By Carlo Longino
Voice over IP telephony provider Skype has developed a large and fanatical following, attracted by its ease of use and call quality. The free calls don't hurt, either — leading to plenty of questions along the lines of: "When will I be able to use Skype on my cell phone?" Which really translates to: "I want free calls on my cell phone." Add in the emergence of mobile handsets with Wi-Fi connections, and there is a growing clamor for Skype-like cheap rates on mobile phones.
There are already some solutions for the impatient, including Skype Wi-Fi phones, and kludgy hardware workarounds that require you to either stay within Bluetooth range of your PC or get a second phone with free incoming calls. For anything but expensive international calls, the savings seem hardly worth the effort.
Skype does (or at least did before its purchase by eBay) have its eye on mobile. It's already got a Pocket PC client, it's got a deal to be pre-installed on i-Mate PDAs, and its CEO has made vague statements about coming out with further smartphone versions of its software.
In the short term, though, most people aren't going to see Skype on a cell phone, let alone use it. There are technical issues: processors in phones aren't powerful enough for VoIP, and even 3G networks have too much latency and not enough bandwidth in most cases. But more pressing are the financial issues: a cell phone company will never sell you a phone — which they've subsidized — that allows users an easy way to make free calls. And, of course, the fact remains that for most people, charges for cellular data remain so high that using it to make "free" Skype calls is pretty pointless.
But even if you never intend to use Skype on your mobile phone, that doesn't mean you won't reap some of the benefits. The downward pressure Skype and other VoIP networks is exerting on call costs is forcing cell phone companies to figure out how they can utilize the technology themselves to reduce prices, but still get people to pay a premium to use the wide coverage of the mobile network — a clear advantage over trying to use a patchwork of WiFi hotspots for coverage.
There's a few different ways this will happen. The first is Skype-like free calling to users on the same network, like with Verizon's IN plan, or the free mobile-to-mobile calls on other US carriers. The second is another different way of billing, pioneered by O2's Genion service in Germany. This lets users pick a "home zone" — an area usually defined as that served by a certain cell base station and maybe a few adjacent ones — where they get free or cut-rate calls. Some of O2's German rivals have started their own versions, hoping to offer users an alternative to high landline prices, but offering a cheap, integrated service that's cheap enough so people won't turn to SkypeOut or something similar when they're at home.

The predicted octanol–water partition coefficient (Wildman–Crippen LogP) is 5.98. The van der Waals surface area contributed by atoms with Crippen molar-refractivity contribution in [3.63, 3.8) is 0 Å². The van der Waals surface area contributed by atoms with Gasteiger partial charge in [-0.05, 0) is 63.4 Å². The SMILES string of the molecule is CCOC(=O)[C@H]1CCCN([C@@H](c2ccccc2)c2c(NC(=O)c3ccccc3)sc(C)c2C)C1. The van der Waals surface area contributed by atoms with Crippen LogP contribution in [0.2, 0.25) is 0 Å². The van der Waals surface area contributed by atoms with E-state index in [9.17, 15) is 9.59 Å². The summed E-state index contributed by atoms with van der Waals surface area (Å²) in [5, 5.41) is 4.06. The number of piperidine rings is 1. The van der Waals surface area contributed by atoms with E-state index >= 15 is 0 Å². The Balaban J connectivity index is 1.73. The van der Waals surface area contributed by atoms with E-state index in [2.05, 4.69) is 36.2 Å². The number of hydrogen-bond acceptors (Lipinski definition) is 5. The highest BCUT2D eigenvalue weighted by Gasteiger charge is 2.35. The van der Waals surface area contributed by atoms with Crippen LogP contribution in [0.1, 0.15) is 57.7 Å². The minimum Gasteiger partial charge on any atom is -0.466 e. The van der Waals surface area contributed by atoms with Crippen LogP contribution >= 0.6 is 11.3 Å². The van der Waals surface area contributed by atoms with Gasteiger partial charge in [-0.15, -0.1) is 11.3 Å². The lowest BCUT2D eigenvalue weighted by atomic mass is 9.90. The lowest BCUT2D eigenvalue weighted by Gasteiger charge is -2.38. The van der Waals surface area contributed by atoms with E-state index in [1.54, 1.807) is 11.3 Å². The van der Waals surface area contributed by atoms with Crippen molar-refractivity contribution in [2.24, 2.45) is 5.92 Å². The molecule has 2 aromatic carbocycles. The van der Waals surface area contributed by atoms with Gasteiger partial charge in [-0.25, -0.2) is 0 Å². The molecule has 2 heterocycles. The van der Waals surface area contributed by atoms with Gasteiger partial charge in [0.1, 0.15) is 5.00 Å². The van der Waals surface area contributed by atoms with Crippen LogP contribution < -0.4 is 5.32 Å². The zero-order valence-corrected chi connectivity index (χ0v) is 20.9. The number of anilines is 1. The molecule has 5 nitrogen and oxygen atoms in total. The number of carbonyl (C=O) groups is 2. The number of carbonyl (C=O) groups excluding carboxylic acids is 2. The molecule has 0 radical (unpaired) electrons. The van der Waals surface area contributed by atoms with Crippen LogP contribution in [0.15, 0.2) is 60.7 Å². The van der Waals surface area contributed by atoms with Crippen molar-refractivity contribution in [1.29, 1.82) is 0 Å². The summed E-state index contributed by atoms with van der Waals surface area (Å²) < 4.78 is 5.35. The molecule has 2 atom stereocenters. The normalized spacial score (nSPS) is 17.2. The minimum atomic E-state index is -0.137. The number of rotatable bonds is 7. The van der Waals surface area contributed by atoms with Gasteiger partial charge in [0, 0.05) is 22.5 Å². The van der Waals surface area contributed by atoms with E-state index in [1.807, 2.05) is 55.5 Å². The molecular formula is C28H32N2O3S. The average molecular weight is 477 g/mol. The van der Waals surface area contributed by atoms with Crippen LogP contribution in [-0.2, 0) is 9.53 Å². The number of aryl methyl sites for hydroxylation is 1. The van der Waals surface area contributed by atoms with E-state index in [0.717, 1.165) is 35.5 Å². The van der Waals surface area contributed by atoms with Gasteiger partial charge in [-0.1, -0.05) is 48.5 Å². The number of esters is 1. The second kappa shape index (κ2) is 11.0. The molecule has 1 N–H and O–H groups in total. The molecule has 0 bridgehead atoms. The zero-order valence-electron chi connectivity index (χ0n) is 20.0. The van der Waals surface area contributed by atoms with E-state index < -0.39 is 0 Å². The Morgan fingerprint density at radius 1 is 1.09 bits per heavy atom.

In the UK, fixed provider BT has taken the idea of fixed-mobile convergence a step further with its Fusion service. It sells users a DSL connection along with a router and a mobile phone with some special software on it. The phone works as a normal GSM handset outside the home, but when within range, it connects to the router via Bluetooth and sends calls over the DSL line instead of the mobile network, at a lower cost.
BT, being a landline phone company, didn't implement everything perfectly the first time around, but plans to launch with 20 new handsets next year that use WiFi instead of Bluetooth, and it's inevitable that more carriers will offer converged services in 2006. Nokia's recently announced E-series phones feature VoWiFi technology for connecting to corporate wireless PBX systems; consumer devices that connect to home WiFi access points and make calls using the Unlicensed Mobile Access standard aren't far behind.
Will you ever have a Skype mobile phone? That's very doubtful. But there's a good chance there will be a number of devices and services on sale by the end of next year that will go some way towards merging the convenience and coverage of a cell phone with the cheap calls of Skype. The mobile equivalent of free Skype-to-Skype calls is already here, if the person you're calling uses the same cell company as you do. All of the services you'd have to pay for to make Skype a real phone replacement — SkypeIn, voicemail, and so on — are already included in pretty much every phone plan. If mobile carriers can offer cheap calls from home — even just cheap international calls, given the steadily declining price of national calls here in the US — they'll have usurped much of Skype and VoIP's cost advantage.
The idea here is convergence: converging the benefits of fixed and mobile services. While Skype and VoIP may be the disruptive force, the convergence is far more likely to happen on the mobile phone than it is on the Skype service.
Read more Airtime. The column appears every Tuesday on Gizmodo.